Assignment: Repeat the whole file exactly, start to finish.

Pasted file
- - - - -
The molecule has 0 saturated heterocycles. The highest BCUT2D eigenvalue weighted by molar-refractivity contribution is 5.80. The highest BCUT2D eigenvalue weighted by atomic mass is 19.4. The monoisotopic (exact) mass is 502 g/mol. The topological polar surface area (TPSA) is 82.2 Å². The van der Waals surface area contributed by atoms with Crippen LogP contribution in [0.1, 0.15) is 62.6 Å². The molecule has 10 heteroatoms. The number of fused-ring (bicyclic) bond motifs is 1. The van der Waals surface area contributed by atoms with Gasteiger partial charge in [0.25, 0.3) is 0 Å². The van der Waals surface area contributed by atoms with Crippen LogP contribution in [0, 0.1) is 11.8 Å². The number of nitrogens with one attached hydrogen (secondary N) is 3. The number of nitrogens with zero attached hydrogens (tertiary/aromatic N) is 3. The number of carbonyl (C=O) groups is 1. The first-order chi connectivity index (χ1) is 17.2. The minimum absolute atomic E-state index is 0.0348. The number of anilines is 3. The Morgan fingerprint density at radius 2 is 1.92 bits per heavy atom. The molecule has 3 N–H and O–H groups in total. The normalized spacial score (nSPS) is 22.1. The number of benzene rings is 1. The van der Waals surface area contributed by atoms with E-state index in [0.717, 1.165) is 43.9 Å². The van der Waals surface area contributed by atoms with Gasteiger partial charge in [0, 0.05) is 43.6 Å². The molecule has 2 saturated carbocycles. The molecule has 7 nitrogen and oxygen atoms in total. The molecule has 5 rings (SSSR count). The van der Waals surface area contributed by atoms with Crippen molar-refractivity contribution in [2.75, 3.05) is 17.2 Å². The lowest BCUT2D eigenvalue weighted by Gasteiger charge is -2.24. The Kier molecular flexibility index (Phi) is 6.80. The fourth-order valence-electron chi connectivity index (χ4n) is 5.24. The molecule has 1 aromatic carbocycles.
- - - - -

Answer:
The molecule has 0 saturated heterocycles. The highest BCUT2D eigenvalue weighted by molar-refractivity contribution is 5.80. The highest BCUT2D eigenvalue weighted by atomic mass is 19.4. The monoisotopic (exact) mass is 502 g/mol. The topological polar surface area (TPSA) is 82.2 Å². The van der Waals surface area contributed by atoms with Crippen LogP contribution in [0.1, 0.15) is 62.6 Å². The molecule has 10 heteroatoms. The number of fused-ring (bicyclic) bond motifs is 1. The van der Waals surface area contributed by atoms with Gasteiger partial charge in [0.25, 0.3) is 0 Å². The van der Waals surface area contributed by atoms with Crippen LogP contribution in [0, 0.1) is 11.8 Å². The number of nitrogens with one attached hydrogen (secondary N) is 3. The number of nitrogens with zero attached hydrogens (tertiary/aromatic N) is 3. The number of carbonyl (C=O) groups is 1. The first-order chi connectivity index (χ1) is 17.2. The minimum absolute atomic E-state index is 0.0348. The number of anilines is 3. The Morgan fingerprint density at radius 2 is 1.92 bits per heavy atom. The molecule has 3 N–H and O–H groups in total. The normalized spacial score (nSPS) is 22.1. The number of benzene rings is 1. The van der Waals surface area contributed by atoms with E-state index in [0.717, 1.165) is 43.9 Å². The van der Waals surface area contributed by atoms with Gasteiger partial charge in [0, 0.05) is 43.6 Å². The molecule has 2 saturated carbocycles. The molecule has 7 nitrogen and oxygen atoms in total. The molecule has 5 rings (SSSR count). The van der Waals surface area contributed by atoms with Crippen molar-refractivity contribution in [2.75, 3.05) is 17.2 Å². The lowest BCUT2D eigenvalue weighted by Gasteiger charge is -2.24. The Kier molecular flexibility index (Phi) is 6.80. The fourth-order valence-electron chi connectivity index (χ4n) is 5.24. The molecule has 1 aromatic carbocycles.